Same here. As a user, it doesn’t bother me in which language it is written in. They should absolutely pick the language that allows them to be more productive and deliver more. I have been an happy fish user for 13 years, it is a software that proved useful from.day one. And every realease there are clear important improvements, often times new UX additions. I wish them a smoot migration.

                                                                            1. 4

                                                                              If you’re curious about the size of the rewriting project: I ran tokei on the repo and it counted 49k lines of C++ 8k lines of headers 1k lines of CMake (and 57k lines of Fish, so there’s also a lot that won’t need to be rewritten)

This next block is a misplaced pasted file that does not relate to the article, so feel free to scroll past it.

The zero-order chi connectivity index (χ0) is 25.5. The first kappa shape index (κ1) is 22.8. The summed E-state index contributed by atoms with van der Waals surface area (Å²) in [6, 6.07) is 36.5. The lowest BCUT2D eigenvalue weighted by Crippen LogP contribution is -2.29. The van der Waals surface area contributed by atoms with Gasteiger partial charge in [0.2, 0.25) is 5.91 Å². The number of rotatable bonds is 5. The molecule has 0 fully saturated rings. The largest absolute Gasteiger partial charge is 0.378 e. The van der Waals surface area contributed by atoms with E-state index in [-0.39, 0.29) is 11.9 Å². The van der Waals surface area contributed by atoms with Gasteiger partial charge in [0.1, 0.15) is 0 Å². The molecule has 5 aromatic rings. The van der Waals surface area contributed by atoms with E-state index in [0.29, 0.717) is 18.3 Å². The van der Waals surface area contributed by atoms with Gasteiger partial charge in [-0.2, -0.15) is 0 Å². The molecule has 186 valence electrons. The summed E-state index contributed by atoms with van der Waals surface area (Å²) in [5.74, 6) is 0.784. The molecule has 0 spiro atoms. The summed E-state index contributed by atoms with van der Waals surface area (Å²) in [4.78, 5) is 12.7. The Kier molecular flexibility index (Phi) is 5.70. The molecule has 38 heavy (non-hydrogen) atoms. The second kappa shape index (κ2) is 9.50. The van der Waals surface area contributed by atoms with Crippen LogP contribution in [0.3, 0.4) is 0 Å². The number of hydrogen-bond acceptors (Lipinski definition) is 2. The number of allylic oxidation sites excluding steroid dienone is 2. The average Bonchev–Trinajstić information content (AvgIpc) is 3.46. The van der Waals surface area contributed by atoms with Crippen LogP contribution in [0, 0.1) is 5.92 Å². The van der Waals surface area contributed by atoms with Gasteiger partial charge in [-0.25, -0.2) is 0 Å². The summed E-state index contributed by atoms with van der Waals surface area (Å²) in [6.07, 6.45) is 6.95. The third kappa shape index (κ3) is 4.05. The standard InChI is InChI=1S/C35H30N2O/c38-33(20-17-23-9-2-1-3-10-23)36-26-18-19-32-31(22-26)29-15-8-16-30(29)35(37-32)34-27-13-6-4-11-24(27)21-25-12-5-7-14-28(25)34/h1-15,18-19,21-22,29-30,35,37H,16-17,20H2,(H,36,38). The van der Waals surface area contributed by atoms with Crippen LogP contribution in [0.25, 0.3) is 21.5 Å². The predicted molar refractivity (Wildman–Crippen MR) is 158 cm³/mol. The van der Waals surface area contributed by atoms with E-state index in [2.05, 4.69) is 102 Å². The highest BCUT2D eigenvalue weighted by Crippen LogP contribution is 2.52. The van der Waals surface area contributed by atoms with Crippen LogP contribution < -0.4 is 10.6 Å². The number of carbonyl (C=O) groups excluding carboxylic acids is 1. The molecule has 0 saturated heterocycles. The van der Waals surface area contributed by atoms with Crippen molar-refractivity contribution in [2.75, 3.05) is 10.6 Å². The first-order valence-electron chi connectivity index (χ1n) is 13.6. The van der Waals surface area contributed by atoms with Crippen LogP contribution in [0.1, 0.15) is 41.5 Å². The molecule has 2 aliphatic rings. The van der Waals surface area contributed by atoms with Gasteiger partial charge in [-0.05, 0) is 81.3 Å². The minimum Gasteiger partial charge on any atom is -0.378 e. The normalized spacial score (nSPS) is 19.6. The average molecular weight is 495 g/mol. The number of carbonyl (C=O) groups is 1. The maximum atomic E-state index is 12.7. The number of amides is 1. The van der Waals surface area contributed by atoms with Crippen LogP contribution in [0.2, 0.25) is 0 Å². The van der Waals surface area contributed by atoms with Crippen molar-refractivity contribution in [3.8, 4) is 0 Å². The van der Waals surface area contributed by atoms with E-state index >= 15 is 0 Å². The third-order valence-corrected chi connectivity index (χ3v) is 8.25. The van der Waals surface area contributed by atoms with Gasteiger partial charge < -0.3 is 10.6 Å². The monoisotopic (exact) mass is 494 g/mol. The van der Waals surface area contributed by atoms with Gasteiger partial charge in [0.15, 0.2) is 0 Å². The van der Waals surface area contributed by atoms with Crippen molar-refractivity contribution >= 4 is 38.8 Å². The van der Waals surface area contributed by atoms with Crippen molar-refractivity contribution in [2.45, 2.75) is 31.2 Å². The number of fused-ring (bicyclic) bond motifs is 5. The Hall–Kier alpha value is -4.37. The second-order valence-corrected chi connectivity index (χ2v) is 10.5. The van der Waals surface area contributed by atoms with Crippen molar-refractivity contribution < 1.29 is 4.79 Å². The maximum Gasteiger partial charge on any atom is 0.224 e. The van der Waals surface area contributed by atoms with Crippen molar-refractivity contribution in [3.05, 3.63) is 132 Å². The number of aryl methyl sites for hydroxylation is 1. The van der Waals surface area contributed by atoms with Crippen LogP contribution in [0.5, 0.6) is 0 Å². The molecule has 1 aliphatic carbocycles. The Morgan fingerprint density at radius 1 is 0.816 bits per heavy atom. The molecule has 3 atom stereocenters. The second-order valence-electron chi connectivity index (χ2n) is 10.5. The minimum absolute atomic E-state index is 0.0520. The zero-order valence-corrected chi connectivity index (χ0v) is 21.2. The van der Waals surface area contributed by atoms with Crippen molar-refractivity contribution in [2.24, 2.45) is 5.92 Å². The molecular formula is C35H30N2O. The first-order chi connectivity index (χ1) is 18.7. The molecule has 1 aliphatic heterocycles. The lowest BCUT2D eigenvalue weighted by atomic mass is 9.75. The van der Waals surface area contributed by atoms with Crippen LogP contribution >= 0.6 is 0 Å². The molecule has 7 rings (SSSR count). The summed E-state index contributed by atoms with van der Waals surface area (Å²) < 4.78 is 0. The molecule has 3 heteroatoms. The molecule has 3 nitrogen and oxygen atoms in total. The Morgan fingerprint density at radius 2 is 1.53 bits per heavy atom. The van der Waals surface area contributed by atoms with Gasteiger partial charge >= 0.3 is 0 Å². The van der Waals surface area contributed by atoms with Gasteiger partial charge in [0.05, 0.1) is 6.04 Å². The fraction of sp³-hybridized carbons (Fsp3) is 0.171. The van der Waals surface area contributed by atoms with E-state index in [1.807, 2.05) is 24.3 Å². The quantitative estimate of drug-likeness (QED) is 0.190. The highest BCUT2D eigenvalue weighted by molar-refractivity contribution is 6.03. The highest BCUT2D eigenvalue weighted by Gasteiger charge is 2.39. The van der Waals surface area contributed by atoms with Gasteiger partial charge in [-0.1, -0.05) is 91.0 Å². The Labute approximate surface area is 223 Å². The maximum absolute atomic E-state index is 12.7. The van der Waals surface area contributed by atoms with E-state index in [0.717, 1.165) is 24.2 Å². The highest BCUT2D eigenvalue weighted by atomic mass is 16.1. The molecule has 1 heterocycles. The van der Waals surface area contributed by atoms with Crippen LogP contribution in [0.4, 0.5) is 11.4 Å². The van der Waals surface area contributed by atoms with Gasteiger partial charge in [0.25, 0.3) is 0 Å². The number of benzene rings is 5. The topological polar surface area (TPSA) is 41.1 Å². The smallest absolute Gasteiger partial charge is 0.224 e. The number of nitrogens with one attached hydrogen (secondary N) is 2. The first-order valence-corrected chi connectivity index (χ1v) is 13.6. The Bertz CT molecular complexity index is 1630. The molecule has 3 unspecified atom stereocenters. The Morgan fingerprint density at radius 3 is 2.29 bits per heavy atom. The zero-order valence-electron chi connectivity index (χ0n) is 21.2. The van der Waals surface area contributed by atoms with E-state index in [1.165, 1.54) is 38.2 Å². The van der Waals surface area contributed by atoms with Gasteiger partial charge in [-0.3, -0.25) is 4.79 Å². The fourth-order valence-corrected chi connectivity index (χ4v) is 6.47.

1. 3

                                                                                They posted this little bit later:

                                                                                Since this PR clearly escaped our little bubble, I feel like we should add some context, because I don’t think everyone caught on to the joking tone of the opening message (check https://fishshell.com/ for similar writing - we are the shell for the 90s, after all), and really got what the idea here is.

                                                                                1. 3